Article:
Apart from marketing to their target audience amid the COVID-19 crisis, these brands also taught businesses to take advantage of the current global situation.

The pandemic offers companies the opportunity to create deeper connections with their audiences. Now is the time for your company to give your customers updates about your operations and reinforce the message that you are ready to help.

Since most of your customers are now spending more time at home, it is also ideal to create more insightful content online, including webinars, how-to-videos, actionable guides, and so on.

Turn Crisis Into Opportunity

Marketing in times of crisis is not easy, but it is possible. Instead of seeing the coronavirus outbreak as a parasite that sucks up your sales, see it as an opportunity to better connect with your employees and customers.

Acknowledge the new normal and find ways to stay relevant during the pandemic. For example, our agency offers educational webinars, and free website audits to help other businesses in this critical period.

So if your company needs help with your marketing campaign or in need of digital marketing advice, feel free to contact us. Learn more about our host of services here

Back to School!

Daniel was invited to give a guest lecture to a group of communications students at Singapore Management University (SMU) on content marketing. During the lecture, Daniel shared his expertise on the importance of communications and brand storytelling.

Additionally, he shared the trends shaping the marketing industry and gave tips on what makes a compelling story in the eyes of clients and businesses.

He also highlighted that content marketing is an essential part of any marketing strategy. It is an affordable way to maximize their online visibility, create authority and build trust between a business and its customers.

The difference between advertising and content marketing

How content marketing works to create impact for businesses

Daniel went on to add that marketers have to understand consumers and craft content that engages their audience. Quality content helps a brand to introduce its products and services as a solution, to steer customers into the sales funnel.

When a brand successfully creates content that engages and value adds to their audience, the brand will encourage conversions. That is because the brand’s content over-delivered by providing useful information to educate their leads. This will help them stay informed to make a purchase decision better.

Furthermore, the benefit of creating content online is that a marketer can plan their content with keyword research and search engine optimization (SEO). Marketers can also measure the results of his or her content’s reach. From brainstorming and researching to knowing who has read your content, everything can be measured online. As such, content marketing is a necessary and critical strategy for any brand to connect with its audience and increase conversions.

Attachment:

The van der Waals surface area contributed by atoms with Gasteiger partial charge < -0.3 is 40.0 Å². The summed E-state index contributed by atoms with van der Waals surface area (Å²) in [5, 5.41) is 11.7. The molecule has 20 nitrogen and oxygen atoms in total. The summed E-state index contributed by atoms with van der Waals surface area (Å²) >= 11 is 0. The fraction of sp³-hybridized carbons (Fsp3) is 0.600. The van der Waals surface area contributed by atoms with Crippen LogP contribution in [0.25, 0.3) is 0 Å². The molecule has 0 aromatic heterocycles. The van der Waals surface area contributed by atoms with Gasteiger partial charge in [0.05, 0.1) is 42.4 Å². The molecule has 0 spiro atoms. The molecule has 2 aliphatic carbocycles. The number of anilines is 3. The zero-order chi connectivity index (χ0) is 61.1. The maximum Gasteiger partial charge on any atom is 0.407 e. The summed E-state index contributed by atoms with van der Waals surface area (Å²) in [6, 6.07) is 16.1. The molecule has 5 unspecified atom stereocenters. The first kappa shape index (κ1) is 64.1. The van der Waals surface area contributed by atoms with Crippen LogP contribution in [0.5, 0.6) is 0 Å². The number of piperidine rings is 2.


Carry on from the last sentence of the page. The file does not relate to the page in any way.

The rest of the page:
If you would like to learn more about content marketing, click here.

Daniel sharing what makes os considered successful content marketing, and gave tips for content strategies that actually create impact for businesses.
Daniel and his engaged class of communications students at SMU

Bridging the gap between knowledge learned in the classroom and the real world

After sharing the blueprint for a successful content strategy, Daniel led a Q&A session with the students. Mark Chong, Associate Professor of Corporate Communication (Practice) teaching the class, went on to emphasize the value of what Daniel had shared with the class. He stated that the insights given by Daniel during the class will help to bridge the gap between the knowledge learned in the class and the workings of the real world.

We are glad to have helped the students learn some tips and tricks of effective content marketing. At 2Stallions, one of our core values is to learn continuously and we are heartened to see this spirit in a class of young aspiring students as well.

Kudos to the participative students that contributed to an interactive discussion during the lecture!

Daniel answers questions about content marketing.
Daniel ends the lecture with a Q&A session and calls for interns

The lecture ended off with a call for interns with 2Stallions Digital Marketing Agency.

If you’re currently an undergraduate and looking for an internship opportunity this summer, you may write in to our HR team here with your resume and internship availability period. 

As children, our parents used storytelling to put some colour on simple life lessons. As a result, we remembered these lessons well and kept them in our hearts and mind.

Content marketing professionals also use storytelling to bring life to a brand and consider it as one of the main components of a content marketing approach.

Often, they tell stories focused on a company’s rise as a prominent industry icon and what motivates it to pursue its goals. Brand stories will allow your target audience to see you as an actual organization of people rather than a boring corporate figure. They prefer connecting with humans who are why brand storytelling is the yellow brick road for marketers.

Creating a good brand story requires a more emotional approach. Don’t make it solely about your company; go personal and beyond mere publicity. Here are the five must do’s for a great brand story.

1. Make It Personal

The most amazing stories in the world are uplifting, exciting, and even terrifying, if all the details in the story are condensed into a human struggle.

One great example of making it personal is Nike’s “Equality” Campaign. It features a 90-second commercial starring LeBron James, Michael Jordan, Victor Cruz, Dalilah Muhammad, and others sharing a strong personal stance on equality.

 

Image by: Youtube/Nike

A behind-the-scenes video was also released to show what equality means for them. LeBron James said, “At the end of the day, we’re always just trying to find a way that we can all feel equal, we can all be equal, have the same rights, have the same feelings, being able to be in the same place no matter the color.”